The good is actually very good news. The best news possible is the fact of God’s mercy for humans.
Paul wrote of this news to Timothy. As the chief of sinners, he claimed:
“But for that very reason I received mercy, so that in me, as the foremost, Jesus Christ might display the utmost patience as an example to those who would come to believe in him for eternal life” (1 Timothy 1.16).
Ralph Waldo Emerson said, “What you do speaks so loudly I cannot hear what you are saying.”
Paul matched his words with his lifestyle. The result was that many came to believe in Jesus and experienced eternal life.
What is at stake with the behavior of Christians is eternal life or the lack of it in people who observe them.
If our lives are genuine examples of God’s mercy and transformation, people will be more apt to accept our message.
If our actions make our words hollow, they will reject what we have to say. Speech that does not match behavior creates a hurdle that people will have to cross over to meet Jesus.
They don’t just reject our message, they may miss out on knowing the Greatest Being of All.
Paul knew the truth about God and exulted in his greatness.
1 Timothy 1.17 – To the King of the ages, immortal, invisible, the only God, be honor and glory forever and ever. Amen.
This is the One whom we want people to know and experience. Christian behavior and a clear message of the gospel will better enable people to have a relationship with him.
The Good Fight
Part of my physical education experience in college was a wrestling class taught by one of my friends.
The class was fun and accompanied an easy “A” grade. However, the three-minute rounds of wrestling a Southeast Missouri farm boy was a serious test of endurance.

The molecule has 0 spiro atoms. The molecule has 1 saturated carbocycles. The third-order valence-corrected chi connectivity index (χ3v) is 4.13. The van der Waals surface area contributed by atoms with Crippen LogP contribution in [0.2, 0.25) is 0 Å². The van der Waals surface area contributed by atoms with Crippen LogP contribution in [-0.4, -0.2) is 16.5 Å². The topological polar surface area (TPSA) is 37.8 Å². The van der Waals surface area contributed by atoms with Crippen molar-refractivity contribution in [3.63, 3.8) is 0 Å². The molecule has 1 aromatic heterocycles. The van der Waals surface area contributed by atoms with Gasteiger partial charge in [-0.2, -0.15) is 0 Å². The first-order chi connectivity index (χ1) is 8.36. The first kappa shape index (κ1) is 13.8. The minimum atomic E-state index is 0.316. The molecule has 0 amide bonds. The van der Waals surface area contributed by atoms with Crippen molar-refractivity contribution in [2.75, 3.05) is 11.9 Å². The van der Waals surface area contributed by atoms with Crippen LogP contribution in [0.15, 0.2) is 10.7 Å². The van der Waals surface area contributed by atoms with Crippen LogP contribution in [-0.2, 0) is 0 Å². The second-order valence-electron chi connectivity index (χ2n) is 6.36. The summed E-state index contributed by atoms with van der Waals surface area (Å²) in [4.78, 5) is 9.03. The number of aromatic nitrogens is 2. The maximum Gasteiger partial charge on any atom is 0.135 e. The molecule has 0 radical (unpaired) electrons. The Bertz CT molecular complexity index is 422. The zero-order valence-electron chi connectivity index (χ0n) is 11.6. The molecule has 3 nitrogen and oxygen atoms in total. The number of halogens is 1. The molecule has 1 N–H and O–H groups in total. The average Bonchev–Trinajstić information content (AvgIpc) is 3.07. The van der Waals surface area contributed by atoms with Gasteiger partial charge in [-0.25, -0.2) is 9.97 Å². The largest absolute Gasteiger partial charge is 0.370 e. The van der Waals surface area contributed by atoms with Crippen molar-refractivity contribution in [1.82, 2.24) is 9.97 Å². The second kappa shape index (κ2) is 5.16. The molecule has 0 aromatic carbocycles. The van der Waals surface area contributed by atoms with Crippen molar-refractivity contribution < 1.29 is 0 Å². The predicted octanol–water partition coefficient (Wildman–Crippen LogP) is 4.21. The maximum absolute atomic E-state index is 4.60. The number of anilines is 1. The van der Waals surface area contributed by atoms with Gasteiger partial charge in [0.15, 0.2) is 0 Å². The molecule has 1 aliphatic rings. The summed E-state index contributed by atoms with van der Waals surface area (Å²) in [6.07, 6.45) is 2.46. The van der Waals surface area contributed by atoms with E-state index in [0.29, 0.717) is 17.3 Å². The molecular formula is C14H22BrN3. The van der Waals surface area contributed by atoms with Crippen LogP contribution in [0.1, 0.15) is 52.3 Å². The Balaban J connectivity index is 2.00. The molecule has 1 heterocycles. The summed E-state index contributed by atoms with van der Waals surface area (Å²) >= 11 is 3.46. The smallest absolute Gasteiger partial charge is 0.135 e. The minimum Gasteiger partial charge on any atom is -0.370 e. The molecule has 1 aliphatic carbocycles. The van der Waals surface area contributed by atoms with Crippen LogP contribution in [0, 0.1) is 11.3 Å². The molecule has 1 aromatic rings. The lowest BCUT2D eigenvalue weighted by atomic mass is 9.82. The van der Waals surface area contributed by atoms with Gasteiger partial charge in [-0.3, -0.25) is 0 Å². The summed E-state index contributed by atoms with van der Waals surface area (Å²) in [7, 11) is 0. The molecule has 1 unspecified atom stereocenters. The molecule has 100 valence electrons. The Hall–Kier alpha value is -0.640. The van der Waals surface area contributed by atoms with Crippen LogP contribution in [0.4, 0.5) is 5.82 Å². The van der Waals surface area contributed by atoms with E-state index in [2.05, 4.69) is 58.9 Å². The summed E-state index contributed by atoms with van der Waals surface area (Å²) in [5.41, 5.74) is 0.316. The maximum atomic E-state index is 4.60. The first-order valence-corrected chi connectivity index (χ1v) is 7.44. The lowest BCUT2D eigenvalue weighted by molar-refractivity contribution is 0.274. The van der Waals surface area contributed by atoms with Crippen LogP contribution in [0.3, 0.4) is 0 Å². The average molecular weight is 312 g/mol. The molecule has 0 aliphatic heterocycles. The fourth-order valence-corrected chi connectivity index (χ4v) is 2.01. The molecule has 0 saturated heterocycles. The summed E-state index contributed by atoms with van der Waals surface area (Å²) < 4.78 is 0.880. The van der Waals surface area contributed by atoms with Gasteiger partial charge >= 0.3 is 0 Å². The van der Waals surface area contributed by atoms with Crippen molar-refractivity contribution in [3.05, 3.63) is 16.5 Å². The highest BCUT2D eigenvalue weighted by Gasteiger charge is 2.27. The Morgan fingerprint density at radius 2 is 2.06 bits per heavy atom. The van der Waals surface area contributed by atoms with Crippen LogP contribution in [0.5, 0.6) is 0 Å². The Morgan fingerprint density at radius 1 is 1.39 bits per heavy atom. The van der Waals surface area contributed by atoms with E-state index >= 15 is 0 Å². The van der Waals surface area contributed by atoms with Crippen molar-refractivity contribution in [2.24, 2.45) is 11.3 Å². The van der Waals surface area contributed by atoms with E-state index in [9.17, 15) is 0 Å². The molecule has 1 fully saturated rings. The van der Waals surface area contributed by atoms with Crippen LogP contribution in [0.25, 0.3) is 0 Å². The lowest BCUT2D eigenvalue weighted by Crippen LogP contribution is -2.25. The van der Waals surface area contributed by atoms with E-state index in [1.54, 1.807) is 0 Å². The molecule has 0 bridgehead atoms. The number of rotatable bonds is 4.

To “fight the good fight” is a test of strength, determination, and endurance. That is exactly what Paul told Timothy to do.
1 Timothy 1.18-19 – This charge I commit to you, Timothy, my child, in accordance with the prophecies made earlier about you, so that by following them you may fight the good fight, having faith and a good conscience.
Timothy faced obstacles on two sides. Society was suspicious of the new religion that sprung from the Jewish faith. It was only a few decades old and worshiped a crucified God.
The early church was discovering the truth of the gospel. False teachers and charlatans threatened the existence of the church.
Even though Christianity is the largest religion in the world, it suffers from the same two detractions as in the first century.
Secular satire in the media against Christianity portrays the church as hypocritical, negative, and controlling.
False teachers and people who use the gospel for private gain are present today as they were in Paul’s day.
Paul’s words ring true today. We need to “fight the good fight” and demonstrate in word and deed the glorious God we serve.
The fact that false teachers wreck their lives on self-will should be a caution to us all.
1 Timothy 1.19b-20 – By rejecting conscience, certain persons have suffered shipwreck in the faith; 20 among them are Hymenaeus and Alexander, whom I have turned over to Satan, so that they may be taught not to blaspheme.
Note, being “turned over to Satan” is Paul’s way of describing ex-communication. These words were issued as a warning, so that the men may have an opportunity to repent.
Let’s determine to fight the good fight and display God’s great character in our words and deeds.
Rudy Ross and I talk about this passage today on YouTube. You can see the video on the Bob Spradling channel.
Please email your prayer request to firstname.lastname@example.org. The Maywood prayer team will pray for you.